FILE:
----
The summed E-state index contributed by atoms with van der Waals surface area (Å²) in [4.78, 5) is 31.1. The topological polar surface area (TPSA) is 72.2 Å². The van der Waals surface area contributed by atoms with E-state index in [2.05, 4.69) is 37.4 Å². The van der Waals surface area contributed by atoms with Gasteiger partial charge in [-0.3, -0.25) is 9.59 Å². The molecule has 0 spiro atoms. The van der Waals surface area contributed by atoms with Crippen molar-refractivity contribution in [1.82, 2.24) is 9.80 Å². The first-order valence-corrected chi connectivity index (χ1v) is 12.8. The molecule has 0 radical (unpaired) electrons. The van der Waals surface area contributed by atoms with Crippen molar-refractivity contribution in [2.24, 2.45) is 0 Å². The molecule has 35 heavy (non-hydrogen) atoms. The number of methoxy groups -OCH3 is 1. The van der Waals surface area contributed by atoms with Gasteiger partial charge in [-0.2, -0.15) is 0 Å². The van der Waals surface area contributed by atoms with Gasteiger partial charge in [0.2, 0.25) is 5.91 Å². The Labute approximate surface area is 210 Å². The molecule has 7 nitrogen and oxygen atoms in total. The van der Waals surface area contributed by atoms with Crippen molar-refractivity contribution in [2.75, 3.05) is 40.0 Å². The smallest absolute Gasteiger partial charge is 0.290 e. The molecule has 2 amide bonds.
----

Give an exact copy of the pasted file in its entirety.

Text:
The summed E-state index contributed by atoms with van der Waals surface area (Å²) in [4.78, 5) is 31.1. The topological polar surface area (TPSA) is 72.2 Å². The van der Waals surface area contributed by atoms with E-state index in [2.05, 4.69) is 37.4 Å². The van der Waals surface area contributed by atoms with Gasteiger partial charge in [-0.3, -0.25) is 9.59 Å². The molecule has 0 spiro atoms. The van der Waals surface area contributed by atoms with Crippen molar-refractivity contribution in [1.82, 2.24) is 9.80 Å². The first-order valence-corrected chi connectivity index (χ1v) is 12.8. The molecule has 0 radical (unpaired) electrons. The van der Waals surface area contributed by atoms with Crippen molar-refractivity contribution in [2.24, 2.45) is 0 Å². The molecule has 35 heavy (non-hydrogen) atoms. The number of methoxy groups -OCH3 is 1. The van der Waals surface area contributed by atoms with Gasteiger partial charge in [-0.2, -0.15) is 0 Å². The van der Waals surface area contributed by atoms with Gasteiger partial charge in [0.2, 0.25) is 5.91 Å². The Labute approximate surface area is 210 Å². The molecule has 7 nitrogen and oxygen atoms in total. The van der Waals surface area contributed by atoms with Crippen molar-refractivity contribution in [2.75, 3.05) is 40.0 Å². The smallest absolute Gasteiger partial charge is 0.290 e. The molecule has 2 amide bonds.